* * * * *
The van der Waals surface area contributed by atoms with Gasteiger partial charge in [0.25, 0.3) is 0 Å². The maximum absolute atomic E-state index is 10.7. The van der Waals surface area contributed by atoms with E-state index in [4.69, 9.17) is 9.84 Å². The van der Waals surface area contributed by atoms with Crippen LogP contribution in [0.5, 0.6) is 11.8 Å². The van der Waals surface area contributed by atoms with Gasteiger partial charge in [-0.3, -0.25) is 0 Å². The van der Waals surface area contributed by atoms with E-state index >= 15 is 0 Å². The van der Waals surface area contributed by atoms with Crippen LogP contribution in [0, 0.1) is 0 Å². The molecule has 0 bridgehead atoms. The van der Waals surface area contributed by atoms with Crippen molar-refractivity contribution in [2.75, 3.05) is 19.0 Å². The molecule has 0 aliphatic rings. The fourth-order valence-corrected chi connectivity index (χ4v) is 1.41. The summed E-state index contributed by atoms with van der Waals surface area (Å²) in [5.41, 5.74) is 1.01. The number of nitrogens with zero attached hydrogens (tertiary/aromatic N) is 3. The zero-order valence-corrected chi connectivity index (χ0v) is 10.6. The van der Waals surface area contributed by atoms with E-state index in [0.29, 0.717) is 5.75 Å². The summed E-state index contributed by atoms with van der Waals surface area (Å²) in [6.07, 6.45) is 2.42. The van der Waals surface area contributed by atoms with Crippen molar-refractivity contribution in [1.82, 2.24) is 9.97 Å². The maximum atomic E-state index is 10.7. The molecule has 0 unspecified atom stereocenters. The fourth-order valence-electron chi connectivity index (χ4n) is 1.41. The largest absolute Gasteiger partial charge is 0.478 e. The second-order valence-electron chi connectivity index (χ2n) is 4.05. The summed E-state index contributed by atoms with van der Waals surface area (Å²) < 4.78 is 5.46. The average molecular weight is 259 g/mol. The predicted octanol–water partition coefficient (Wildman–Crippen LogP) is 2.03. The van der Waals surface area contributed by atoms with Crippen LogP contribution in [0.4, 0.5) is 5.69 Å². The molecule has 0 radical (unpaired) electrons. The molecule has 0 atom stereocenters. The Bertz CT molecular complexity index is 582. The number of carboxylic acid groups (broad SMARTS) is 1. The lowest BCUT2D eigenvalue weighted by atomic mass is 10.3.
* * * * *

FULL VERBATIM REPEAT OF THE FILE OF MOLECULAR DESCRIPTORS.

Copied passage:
The van der Waals surface area contributed by atoms with Gasteiger partial charge in [0.25, 0.3) is 0 Å². The maximum absolute atomic E-state index is 10.7. The van der Waals surface area contributed by atoms with E-state index in [4.69, 9.17) is 9.84 Å². The van der Waals surface area contributed by atoms with Crippen LogP contribution in [0.5, 0.6) is 11.8 Å². The van der Waals surface area contributed by atoms with Gasteiger partial charge in [-0.3, -0.25) is 0 Å². The van der Waals surface area contributed by atoms with E-state index >= 15 is 0 Å². The van der Waals surface area contributed by atoms with Crippen LogP contribution in [0, 0.1) is 0 Å². The molecule has 0 bridgehead atoms. The van der Waals surface area contributed by atoms with Crippen molar-refractivity contribution in [2.75, 3.05) is 19.0 Å². The molecule has 0 aliphatic rings. The fourth-order valence-corrected chi connectivity index (χ4v) is 1.41. The summed E-state index contributed by atoms with van der Waals surface area (Å²) in [5.41, 5.74) is 1.01. The number of nitrogens with zero attached hydrogens (tertiary/aromatic N) is 3. The zero-order valence-corrected chi connectivity index (χ0v) is 10.6. The van der Waals surface area contributed by atoms with E-state index in [0.29, 0.717) is 5.75 Å². The summed E-state index contributed by atoms with van der Waals surface area (Å²) in [6.07, 6.45) is 2.42. The van der Waals surface area contributed by atoms with Crippen molar-refractivity contribution in [1.82, 2.24) is 9.97 Å². The maximum atomic E-state index is 10.7. The molecule has 0 unspecified atom stereocenters. The fourth-order valence-electron chi connectivity index (χ4n) is 1.41. The largest absolute Gasteiger partial charge is 0.478 e. The second-order valence-electron chi connectivity index (χ2n) is 4.05. The summed E-state index contributed by atoms with van der Waals surface area (Å²) < 4.78 is 5.46. The average molecular weight is 259 g/mol. The predicted octanol–water partition coefficient (Wildman–Crippen LogP) is 2.03. The van der Waals surface area contributed by atoms with Crippen LogP contribution in [0.4, 0.5) is 5.69 Å². The molecule has 0 radical (unpaired) electrons. The molecule has 0 atom stereocenters. The Bertz CT molecular complexity index is 582. The number of carboxylic acid groups (broad SMARTS) is 1. The lowest BCUT2D eigenvalue weighted by atomic mass is 10.3.